It there is one common theme in asthma, it is that asthma is an inflammatory disease. But the physiological response to such inflammation can also vary from patient to patient, and the diagnosing asthma can sometimes be confusing, especially in the young child when wheezing can be from so many other conditions.

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Copyright information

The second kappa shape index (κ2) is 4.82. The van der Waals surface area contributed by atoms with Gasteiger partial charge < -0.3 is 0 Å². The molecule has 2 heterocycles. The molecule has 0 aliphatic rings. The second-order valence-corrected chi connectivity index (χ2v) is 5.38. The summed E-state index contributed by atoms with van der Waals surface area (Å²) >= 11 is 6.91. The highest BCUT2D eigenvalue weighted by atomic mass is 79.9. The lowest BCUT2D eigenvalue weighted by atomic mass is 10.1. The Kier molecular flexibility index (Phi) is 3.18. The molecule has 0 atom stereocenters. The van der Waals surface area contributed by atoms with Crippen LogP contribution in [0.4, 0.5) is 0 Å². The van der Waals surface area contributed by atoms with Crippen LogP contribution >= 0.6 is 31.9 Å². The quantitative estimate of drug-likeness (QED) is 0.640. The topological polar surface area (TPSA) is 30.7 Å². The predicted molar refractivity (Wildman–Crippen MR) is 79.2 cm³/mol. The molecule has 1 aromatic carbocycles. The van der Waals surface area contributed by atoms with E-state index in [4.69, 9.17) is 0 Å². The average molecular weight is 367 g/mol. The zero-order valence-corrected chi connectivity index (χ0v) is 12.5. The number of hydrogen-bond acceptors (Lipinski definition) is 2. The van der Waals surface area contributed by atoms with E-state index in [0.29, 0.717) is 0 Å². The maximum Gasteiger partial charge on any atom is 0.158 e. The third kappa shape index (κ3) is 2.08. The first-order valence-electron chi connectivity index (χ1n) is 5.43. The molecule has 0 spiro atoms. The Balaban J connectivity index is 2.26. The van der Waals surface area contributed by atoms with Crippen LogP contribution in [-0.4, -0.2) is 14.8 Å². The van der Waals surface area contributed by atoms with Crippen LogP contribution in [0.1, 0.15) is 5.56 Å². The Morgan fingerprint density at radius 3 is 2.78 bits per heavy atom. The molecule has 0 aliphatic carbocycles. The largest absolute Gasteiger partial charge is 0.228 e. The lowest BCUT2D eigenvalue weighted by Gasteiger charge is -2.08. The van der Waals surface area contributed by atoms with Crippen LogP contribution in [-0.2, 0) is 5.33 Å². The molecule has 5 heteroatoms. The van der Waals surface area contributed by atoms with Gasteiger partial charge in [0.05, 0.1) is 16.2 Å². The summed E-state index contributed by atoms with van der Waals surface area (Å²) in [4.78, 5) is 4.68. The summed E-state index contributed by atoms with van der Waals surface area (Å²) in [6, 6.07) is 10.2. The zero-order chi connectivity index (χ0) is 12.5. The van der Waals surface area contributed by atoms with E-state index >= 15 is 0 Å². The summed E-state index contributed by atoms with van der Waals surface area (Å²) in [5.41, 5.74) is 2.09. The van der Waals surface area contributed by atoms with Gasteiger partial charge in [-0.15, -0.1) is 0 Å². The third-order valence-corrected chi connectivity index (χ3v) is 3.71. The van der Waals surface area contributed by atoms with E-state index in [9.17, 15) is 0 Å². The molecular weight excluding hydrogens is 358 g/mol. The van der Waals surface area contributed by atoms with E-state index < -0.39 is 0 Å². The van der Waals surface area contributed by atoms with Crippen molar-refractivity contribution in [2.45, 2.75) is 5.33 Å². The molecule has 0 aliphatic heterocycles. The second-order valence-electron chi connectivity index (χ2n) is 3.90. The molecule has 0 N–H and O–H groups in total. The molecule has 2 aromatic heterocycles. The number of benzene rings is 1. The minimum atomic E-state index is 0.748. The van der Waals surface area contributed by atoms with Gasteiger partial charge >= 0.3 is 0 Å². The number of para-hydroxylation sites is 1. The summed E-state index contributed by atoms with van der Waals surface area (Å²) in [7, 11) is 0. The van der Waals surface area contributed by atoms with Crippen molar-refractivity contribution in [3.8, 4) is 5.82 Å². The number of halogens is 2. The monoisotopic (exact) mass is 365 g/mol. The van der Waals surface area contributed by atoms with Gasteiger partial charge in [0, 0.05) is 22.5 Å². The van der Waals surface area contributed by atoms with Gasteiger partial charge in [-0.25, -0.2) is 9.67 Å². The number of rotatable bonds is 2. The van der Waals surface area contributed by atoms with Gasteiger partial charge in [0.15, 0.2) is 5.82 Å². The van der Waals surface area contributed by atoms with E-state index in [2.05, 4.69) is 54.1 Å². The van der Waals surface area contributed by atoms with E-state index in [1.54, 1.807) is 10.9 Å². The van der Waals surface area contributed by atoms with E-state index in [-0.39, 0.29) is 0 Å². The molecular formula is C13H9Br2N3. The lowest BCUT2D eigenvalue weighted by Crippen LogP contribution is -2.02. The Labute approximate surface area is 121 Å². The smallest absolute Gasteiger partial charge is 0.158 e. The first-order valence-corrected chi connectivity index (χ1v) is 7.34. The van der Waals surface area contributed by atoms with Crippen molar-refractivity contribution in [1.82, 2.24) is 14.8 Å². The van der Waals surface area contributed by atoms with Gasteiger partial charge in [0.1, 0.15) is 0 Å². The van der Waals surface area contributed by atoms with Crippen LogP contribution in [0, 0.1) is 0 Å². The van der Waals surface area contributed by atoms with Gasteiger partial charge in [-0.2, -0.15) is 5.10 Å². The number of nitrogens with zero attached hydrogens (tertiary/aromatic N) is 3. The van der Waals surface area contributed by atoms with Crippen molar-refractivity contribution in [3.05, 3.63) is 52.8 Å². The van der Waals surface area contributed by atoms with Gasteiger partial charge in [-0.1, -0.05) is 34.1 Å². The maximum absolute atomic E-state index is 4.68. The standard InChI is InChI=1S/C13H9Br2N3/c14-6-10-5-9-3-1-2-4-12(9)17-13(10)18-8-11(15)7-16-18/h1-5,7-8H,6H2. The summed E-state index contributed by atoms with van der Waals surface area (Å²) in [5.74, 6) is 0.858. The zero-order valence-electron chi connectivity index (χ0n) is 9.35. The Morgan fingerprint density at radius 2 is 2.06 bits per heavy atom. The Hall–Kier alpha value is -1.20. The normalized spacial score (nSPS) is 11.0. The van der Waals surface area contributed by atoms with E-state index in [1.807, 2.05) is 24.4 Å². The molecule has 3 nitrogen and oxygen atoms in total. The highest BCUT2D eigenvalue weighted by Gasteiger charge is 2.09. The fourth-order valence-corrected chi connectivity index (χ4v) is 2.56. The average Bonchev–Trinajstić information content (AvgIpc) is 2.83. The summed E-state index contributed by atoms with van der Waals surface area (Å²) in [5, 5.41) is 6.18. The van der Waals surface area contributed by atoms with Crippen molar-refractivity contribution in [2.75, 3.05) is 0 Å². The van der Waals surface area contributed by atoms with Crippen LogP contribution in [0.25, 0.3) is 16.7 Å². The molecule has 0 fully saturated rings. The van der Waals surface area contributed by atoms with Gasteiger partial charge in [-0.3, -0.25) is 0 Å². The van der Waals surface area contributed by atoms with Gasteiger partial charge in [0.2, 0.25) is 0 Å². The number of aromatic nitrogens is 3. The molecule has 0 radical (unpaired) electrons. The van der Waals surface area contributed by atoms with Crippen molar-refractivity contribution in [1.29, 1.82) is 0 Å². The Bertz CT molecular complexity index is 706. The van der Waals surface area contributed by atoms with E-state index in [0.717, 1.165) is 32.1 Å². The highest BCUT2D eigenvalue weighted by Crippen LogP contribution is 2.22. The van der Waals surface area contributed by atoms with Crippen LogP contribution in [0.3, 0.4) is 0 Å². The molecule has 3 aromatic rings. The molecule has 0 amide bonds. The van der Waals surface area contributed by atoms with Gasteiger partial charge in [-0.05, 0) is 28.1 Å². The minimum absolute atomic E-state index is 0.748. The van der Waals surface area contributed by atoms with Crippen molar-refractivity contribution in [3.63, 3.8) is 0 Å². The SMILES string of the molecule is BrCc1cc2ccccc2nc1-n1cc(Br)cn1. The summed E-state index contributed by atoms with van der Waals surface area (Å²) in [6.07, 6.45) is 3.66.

© Springer Science+Business Media, LLC 2012

Authors and Affiliations

  • Howard David Pettigrew
    • 1
  • Christopher Chang
    • 1
    • 2
  • Suzanne S. Teuber
    • 1
  • M. Eric Gershwin
    • 1
    Email author
  1. 1.Division of Rheumatology, Allergy and Clinical Immunology, Department of Internal MedicineUniversity of California at DavisDavisUSA
  2. 2.Division of Allergy, Asthma and Immunology, Department of Pediatrics, Nemours Children’s HospitalThomas Jefferson UniversityWilmingtonUSA